Antibiotic resistance ‘as big a threat as terrorism’

A top medic has warned that weakened drugs are a 'time bomb'. Picture: Jon Savage
A top medic has warned that weakened drugs are a 'time bomb'. Picture: Jon Savage
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THE threat of antibiotic resistance should be ranked alongside terrorism on a list of risks facing the UK, a leading medic has warned.

Professor Dame Sally Davies, chief medical officer for England, said the problem of illnesses becoming resistant to the dwindling number of drugs available to treat them was a “ticking time bomb”.

She said that the problem should be put on the UK government’s National Risk Register – which also includes “catastrophic terrorist attacks”, pandemic flu and coastal flooding.

The Scottish Government said it understood the urgency to tackle antibiotic resistance and a UK-wide strategy would be published shortly. Professor Hugh Pennington, emeritus professor of bacteriology at the University of Aberdeen, agreed that antibiotic resistance posed a major problem.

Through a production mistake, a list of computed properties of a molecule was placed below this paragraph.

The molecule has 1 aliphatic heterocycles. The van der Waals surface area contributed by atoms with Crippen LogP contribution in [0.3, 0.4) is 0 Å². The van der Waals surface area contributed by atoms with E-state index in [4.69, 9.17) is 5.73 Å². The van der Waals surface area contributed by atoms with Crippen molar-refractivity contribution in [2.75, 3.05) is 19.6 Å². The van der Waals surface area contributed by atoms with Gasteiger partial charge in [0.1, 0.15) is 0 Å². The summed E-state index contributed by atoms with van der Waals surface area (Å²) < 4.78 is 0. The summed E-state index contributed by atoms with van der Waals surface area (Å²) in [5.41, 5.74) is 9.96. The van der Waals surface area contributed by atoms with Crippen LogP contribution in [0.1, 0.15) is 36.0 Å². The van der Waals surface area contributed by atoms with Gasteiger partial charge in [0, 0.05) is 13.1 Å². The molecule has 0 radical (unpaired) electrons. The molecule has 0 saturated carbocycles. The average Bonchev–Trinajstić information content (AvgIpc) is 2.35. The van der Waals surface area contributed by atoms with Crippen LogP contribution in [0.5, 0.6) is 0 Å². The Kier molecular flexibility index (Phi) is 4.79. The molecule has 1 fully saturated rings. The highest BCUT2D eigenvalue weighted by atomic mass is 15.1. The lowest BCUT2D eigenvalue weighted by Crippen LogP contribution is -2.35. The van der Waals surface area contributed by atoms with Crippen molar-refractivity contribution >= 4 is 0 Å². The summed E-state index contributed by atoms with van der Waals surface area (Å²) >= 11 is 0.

“This issue has been on the agenda for a long time and work has been ongoing to persuade physicians to use antibiotics appropriately to try to tackle the problem,” he said. “Dame Sally really wants this to be right at the top of the agenda in terms of long-term issues alongside terrorism as a major risk to the population, and I can’t disagree with that.”

Dame Sally warned that routine operations such as hip replacements could become deadly in just 20 years time if the ability to fight infection is lost.

She said the problem was “as important as climate change for the world” and urged the government to raise the issue when meeting political leaders at the G8 summit in London next month.

In her latest report, Dame Sally set out a call for action about how to tackle the “catastrophic threat”. She called for better protection of our current stock of antibiotics, better incentives for the pharmaceutical industry to develop new drugs and asked ministers to ensure the issue was placed on the register.

The register sets out an ­assessment of the likelihood and potential impact of a range of different risks that may affect the UK.

It is also designed to increase awareness about the types of threats and help government, individuals and other organisations to think about their own preparedness.

Her report states: “Anti-microbial resistance is a ticking time-bomb, not only for the UK but also for the world.

“We need to work with ­everyone to ensure the apocalyptic scenario of widespread antimicrobial resistance does not become a reality.”

A Scottish Government spokesman said: “We fully understand the need and urgency to take forward plans to tackle antimicrobial resistance.”